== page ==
In short, the benefit of selling a physical product comes at the expense of availability. If you want to get your name, your work, out there, you’re likely better off on the web with any physical material that can feasibly be put on it. Text/writing, video, audio, photography, any of that sort of creation and art can be distributed on the web at a much wider scale than traditional print media. The problem is that it’s difficult to make money in such a manner, but that is a topic for the next post. Of course, if you’re coming here you probably already realize these things. But I think it’s important to let people know this from the mouths (or fingers, in this case) of people that have done it and are doing it.

As a side note, Clevinger feels that the most rewarding part of his print work is the people he works with: the artists, the printers, publishers, and distribution people. That sort of teamwork is one that is rarely seen in online work, where most creators work solo.

So now that we’ve come past the initial intent to create, and the method of delivery, we come to the meat of it: content.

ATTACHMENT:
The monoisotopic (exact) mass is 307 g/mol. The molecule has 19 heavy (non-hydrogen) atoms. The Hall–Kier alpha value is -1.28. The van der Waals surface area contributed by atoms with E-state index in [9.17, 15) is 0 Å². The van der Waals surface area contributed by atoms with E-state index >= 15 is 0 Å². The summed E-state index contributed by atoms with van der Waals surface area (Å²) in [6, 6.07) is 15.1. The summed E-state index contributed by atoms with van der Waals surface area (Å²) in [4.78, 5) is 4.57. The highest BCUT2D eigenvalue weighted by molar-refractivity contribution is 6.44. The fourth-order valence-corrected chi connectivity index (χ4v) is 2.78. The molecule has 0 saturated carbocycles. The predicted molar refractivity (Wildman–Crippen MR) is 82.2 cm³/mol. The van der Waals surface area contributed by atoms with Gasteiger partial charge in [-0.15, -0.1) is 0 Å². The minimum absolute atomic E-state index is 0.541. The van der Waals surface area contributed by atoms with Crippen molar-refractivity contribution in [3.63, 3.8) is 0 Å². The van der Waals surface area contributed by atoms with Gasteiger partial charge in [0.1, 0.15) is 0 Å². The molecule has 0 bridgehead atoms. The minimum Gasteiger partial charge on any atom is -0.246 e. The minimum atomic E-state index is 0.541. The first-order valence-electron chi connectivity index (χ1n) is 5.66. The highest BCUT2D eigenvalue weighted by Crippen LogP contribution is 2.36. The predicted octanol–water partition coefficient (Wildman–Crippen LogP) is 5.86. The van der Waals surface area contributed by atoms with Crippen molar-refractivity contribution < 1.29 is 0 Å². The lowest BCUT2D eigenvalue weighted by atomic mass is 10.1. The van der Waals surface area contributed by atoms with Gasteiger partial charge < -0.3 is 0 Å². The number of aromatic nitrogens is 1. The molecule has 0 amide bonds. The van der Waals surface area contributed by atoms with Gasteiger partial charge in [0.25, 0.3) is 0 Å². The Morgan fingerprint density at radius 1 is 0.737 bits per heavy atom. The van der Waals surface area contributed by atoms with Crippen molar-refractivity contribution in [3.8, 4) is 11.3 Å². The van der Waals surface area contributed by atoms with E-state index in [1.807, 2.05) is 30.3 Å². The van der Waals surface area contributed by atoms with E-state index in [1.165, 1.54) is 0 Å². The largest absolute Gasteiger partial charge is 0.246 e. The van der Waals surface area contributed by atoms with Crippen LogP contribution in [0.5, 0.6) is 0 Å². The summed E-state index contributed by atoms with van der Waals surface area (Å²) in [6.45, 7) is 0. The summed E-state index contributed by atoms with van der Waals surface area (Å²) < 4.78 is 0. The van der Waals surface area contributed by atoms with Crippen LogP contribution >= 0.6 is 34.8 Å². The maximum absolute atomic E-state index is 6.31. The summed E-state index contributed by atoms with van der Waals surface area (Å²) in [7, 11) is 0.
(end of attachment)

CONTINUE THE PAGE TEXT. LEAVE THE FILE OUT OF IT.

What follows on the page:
I was hoping I wouldn’t get the same ol’ “just do something original” response, but unfortunately, I did. But I got that response in phrasing I wasn’t expecting, and that’s why I’m actually writing about the point. The general consensus, as I’ve said, is to create something original. “I can tell you one big thing that separates me from most of the other ‘artists’ in comics,” says Templesmith, “is that I do practically everything myself, rather than rely on a single person to draw, then another to ink, and yet another to color the art. It’s all me. I am certainly not the typical “comic book” style, that’s for sure.” Clevinger adds, “Do what you do better than anyone else. That way they have to come to you to get it.”

From an institutional standpoint, it’s a good thing to remember that ultimately, you are the creator. In any company situation (that is, a publisher or record label situation), remember that. “The artists make the money flow,” says Carico, “not the labels.” Your content makes the whole deal work, so make sure it’s original and done well.

That’s all for this half of the post. The next one will deal with creating income and money, marketing, and some miscellaneous issues. I could say the next post will be the nuts-and-bolts part of content creation and income in the current paradigm, whereas this is more of the basis, the reasoning for creation in general. More from our interviewees, as well!